[Editor’s note: With significant portions of the Affordable Care Act to be implemented starting on Jan. 1, 2014, the Kokomo Tribune will run a series that explores how the personal responsibility mandate, the expansion of Medicaid and the new health exchanges will affect consumers.]
Q: If I retire Feb. 1, 2014, how will I be able to show that my income has been reduced from my salary of 2013? When I enroll for coverage to begin March 1, 2014, how will I document my retirement income for 2014, which will be less than my salary in 2013? Will I have to show statements from my pensions and Social Security?
A: The Affordable Care Act doesn’t require an individual to prove their income has decreased when purchasing health insurance through the Marketplace exchanges.
Jennifer Lyons, a financial planner with Bucheri McCarty & Metz said if a person has a decrease in income in the current year that would allow them to qualify for a premium assistance credit or cost-sharing-reduction subsidy, they can submit current year earnings when completing the application.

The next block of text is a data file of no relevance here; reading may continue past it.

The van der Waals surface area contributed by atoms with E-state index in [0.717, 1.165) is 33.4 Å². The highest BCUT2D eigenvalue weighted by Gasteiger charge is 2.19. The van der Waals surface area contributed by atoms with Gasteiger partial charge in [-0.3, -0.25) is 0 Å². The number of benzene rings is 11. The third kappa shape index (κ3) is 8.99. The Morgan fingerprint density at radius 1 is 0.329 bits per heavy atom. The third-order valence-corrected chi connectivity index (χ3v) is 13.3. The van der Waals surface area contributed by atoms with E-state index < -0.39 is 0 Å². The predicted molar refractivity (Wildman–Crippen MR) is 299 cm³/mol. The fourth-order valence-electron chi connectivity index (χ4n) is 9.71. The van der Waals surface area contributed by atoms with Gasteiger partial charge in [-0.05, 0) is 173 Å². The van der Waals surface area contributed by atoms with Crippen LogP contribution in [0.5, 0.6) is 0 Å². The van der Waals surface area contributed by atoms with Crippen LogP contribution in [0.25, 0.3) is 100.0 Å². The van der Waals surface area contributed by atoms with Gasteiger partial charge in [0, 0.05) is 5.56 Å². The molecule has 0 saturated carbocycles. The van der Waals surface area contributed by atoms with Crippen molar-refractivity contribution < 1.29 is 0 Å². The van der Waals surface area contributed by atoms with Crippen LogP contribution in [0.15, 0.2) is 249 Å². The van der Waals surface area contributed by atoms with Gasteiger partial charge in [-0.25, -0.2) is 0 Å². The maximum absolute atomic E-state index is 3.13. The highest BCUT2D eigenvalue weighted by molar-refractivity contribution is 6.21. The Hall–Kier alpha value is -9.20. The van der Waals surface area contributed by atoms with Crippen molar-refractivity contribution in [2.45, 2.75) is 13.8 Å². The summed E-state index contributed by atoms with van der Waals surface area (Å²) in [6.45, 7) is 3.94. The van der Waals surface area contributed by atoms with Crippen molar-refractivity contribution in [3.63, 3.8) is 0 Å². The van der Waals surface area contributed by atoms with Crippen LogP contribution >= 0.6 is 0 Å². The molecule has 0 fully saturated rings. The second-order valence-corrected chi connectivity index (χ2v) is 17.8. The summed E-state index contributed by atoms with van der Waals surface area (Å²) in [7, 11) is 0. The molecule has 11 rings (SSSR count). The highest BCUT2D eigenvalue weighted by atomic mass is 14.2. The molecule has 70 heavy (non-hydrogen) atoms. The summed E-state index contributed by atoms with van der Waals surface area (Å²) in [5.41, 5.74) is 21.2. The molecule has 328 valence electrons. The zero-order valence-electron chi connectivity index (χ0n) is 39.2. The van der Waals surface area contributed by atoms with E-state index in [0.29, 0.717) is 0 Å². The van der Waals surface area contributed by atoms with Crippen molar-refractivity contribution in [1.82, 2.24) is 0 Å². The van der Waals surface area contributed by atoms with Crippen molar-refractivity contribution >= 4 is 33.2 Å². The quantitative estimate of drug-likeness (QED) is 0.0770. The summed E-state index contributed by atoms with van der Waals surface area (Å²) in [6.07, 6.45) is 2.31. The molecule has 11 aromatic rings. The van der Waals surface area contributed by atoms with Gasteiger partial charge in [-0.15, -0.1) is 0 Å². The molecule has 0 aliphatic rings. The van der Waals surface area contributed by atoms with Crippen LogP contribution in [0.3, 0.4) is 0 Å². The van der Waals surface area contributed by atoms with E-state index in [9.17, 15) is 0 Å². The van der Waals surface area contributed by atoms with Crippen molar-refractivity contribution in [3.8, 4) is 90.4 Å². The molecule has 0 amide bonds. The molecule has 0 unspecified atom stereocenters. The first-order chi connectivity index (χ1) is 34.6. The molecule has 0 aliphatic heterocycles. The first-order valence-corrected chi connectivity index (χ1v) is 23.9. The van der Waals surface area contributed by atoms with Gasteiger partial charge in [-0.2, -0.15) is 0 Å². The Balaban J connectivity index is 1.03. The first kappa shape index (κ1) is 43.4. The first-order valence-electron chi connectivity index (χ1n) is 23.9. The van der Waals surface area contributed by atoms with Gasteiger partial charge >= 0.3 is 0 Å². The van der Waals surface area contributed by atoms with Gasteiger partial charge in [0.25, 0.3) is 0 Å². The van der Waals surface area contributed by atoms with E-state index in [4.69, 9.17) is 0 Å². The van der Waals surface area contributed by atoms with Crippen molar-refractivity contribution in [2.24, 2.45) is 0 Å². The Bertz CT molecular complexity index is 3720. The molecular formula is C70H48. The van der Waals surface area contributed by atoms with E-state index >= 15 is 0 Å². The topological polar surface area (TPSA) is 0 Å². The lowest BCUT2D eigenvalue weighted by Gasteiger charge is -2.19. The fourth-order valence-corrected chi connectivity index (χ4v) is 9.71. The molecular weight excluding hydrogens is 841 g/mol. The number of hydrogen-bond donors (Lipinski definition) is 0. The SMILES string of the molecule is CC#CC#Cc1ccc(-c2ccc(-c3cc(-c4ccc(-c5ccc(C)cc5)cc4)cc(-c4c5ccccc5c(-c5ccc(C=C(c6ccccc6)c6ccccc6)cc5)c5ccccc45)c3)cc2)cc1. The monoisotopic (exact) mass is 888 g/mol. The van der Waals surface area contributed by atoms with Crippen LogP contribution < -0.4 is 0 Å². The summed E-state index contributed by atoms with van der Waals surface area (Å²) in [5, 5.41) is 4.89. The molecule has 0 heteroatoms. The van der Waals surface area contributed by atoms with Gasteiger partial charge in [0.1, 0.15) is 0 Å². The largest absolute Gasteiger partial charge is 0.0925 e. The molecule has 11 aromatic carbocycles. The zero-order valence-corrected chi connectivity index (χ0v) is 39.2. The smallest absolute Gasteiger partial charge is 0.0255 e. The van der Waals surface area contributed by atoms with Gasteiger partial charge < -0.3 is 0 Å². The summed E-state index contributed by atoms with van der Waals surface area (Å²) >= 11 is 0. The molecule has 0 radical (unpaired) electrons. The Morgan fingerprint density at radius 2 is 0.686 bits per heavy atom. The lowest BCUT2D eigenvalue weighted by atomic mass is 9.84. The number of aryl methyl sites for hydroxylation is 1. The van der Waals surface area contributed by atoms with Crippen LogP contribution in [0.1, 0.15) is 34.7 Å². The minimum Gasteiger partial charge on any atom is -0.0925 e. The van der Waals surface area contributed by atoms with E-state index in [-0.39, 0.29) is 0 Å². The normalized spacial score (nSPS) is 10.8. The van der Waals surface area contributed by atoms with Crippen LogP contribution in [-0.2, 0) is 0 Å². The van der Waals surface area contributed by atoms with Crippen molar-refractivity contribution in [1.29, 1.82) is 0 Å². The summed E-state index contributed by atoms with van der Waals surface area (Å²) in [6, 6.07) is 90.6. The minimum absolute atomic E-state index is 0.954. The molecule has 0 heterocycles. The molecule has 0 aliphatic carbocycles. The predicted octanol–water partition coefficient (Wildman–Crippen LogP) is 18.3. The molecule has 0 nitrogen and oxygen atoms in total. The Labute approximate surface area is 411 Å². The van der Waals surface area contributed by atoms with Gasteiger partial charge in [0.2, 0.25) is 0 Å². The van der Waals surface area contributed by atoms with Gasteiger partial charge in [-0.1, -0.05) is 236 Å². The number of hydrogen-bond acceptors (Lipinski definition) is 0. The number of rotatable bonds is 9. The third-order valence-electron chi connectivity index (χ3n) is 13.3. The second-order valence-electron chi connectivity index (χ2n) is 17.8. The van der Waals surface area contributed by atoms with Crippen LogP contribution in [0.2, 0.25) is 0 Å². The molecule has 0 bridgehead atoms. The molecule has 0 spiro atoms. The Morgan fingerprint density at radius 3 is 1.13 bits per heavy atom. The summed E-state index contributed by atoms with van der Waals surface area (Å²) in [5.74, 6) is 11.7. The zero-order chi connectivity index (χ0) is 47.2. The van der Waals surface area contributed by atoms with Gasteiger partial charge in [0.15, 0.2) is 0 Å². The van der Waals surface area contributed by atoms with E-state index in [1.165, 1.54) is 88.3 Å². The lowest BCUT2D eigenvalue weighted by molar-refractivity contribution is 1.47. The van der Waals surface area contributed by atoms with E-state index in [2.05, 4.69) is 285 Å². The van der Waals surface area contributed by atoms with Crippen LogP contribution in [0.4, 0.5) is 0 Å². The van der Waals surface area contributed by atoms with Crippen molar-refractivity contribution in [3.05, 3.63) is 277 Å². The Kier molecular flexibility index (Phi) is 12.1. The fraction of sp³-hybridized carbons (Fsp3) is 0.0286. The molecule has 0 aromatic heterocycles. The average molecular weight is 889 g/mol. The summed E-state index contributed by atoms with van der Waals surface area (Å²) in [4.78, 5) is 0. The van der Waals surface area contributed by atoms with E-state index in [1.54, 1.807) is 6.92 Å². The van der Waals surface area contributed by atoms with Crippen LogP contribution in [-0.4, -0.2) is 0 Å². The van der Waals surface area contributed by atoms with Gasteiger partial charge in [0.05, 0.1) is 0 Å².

“The Marketplace may ask for additional documentation for the claim of reduced income, including pay stubs, unemployment benefits and pension plan substantiation,” she said.
Kathy Young, CEO of St. Joseph Hospital, said if a person retires before the age of 65, they may use the Marketplace to buy a plan that meets their needs.
Open enrollment for the Marketplace began Tuesday and runs through March 31, 2014.
“If you retire on Feb. 1, 2014, you’ll have time to purchase insurance before the open enrollment period ends,” Young said. “Depending on your income and family size, you may qualify to get lower costs on your monthly premiums and out-of-pocket costs.”
When applying for lower costs in the Marketplace, a person needs to provide household income now and an estimate for 2014, Young said.